The Committee for a Two-Newspaper Town is a coalition of community

Posted on June 25, 2018 by

The Committee for a Two-Newspaper Town is a coalition of community, political and labor leaders and activists.
Co-chairs are Phil Talmadge and Anne Bremner.

The committee said today it was taking the action in the lawsuit filed by the Hearst Corporation, owners of the Seattle Post-Intelligencer, against the Seattle Times Company on April 28, because it was the best way to make sure Seattle’s citizens have a voice in the matter. Intervening in the suit means Hearst and the Times would have to include the CTNT in any potential settlement.

Hearst filed the suit in an effort to prevent the Times from dissolving the Joint Operating Agreement between the two papers and shuttering the P-I. The Times countered April 29 by saying it had lost money for three years and needed to close the P-I to return to profitability.

The Committee for a Two-Newspaper Town is a coalition of community

Two-Newspaper Town

The CTNT intervention is based on Washington state common law and the state constitution. The group is asking the court to declare that provisions of the JOA that would pay Hearst 32 percent of the Times’ profits for 80 years if it closes the P-I are illegal because it would amount to paying Hearst to not operate a paper in Seattle.

The group contends that such a closure provision may be a restraint of trade. They also maintain that the Times has breached the JOA contract by asserting it has had three-years worth of losses. All would be illegal under state law, the group believes.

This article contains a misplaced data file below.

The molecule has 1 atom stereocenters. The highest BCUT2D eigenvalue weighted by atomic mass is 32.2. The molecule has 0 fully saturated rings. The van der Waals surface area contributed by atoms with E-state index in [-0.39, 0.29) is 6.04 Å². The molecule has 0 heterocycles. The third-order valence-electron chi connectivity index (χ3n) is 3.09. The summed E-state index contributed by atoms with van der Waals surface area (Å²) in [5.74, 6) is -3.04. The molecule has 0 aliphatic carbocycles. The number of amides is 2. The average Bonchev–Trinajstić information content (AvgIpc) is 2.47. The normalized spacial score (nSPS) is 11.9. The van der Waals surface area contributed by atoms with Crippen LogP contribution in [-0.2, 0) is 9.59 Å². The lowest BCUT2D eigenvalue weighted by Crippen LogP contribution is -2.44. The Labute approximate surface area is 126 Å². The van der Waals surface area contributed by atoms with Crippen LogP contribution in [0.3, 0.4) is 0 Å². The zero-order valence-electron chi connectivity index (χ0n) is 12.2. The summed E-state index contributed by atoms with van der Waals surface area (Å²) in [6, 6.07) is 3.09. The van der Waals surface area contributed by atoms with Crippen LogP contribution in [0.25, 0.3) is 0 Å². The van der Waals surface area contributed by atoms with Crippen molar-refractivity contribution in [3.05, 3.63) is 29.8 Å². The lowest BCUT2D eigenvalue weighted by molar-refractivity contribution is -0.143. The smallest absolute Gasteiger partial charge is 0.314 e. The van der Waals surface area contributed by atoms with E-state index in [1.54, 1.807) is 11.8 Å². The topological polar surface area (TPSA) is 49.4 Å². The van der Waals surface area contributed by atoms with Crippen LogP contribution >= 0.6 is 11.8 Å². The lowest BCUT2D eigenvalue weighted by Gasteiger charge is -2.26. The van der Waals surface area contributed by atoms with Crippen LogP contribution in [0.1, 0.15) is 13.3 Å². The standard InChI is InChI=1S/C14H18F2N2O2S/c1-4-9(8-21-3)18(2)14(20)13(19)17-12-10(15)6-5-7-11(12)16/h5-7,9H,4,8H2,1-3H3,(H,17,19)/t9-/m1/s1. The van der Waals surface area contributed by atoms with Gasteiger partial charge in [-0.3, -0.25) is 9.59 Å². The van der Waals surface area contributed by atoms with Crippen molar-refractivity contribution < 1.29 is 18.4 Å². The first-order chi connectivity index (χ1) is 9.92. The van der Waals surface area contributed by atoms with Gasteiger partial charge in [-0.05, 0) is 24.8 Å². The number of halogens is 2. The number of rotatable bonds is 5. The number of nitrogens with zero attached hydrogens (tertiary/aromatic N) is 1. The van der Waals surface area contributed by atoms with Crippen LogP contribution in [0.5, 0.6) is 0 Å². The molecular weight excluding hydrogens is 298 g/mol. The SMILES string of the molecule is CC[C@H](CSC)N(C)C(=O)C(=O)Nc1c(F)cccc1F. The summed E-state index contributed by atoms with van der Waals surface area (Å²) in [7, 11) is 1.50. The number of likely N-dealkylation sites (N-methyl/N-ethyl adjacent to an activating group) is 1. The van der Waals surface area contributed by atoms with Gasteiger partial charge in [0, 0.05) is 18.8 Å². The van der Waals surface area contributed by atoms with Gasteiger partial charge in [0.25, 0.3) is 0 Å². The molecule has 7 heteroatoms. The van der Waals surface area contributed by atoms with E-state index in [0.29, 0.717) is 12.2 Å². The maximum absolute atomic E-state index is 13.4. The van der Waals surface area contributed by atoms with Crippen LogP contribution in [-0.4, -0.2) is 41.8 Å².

The CTNT is asking the court to stop the countdown provision of the JOA that would lead to the dissolution of the agreement – and possibly the closure of the P-I – in 18 months.

The April developments relating to the JOA have put Seattle’s future as a two-paper city in doubt. Under terms of the JOA, the Times handles business and distribution duties for itself and the P-I (see attached release for JOA details). If the JOA were dissolved it would leave the P-I without a printing press, business staff or delivery personnel, effectively putting it out of business.

Talmadge said the group expects to talk to officials from the Justice Department who are investigating the JOA situation here.

“ We’ll be letting them know that the people of Seattle want two vibrant, dynamic papers covering the city,” he said. “We deserve and expect no less.”

Bremner said two papers allow a more complete debate on the issues facing Seattle.

“ This city speaks with many voices,” she said. “Two papers offer more chances for different opinions to be heard. That’s not only necessary it’s vital, especially on issues that affect everyone, like the Monorail or elections.”

Talmadge noted that competition makes for better news reporting.

“ Reporters work harder when they think someone else might be chasing the same story,” he said. “We see examples of that every morning when we pick up the paper. Lose a paper and you lose that edge.”

The co-chairs also called into question a provision of the JOA that would let Hearst close the P-I but continue to take 32% of the profit from the Times for the next 80 years. They called that part of the deal “anti-competitive.”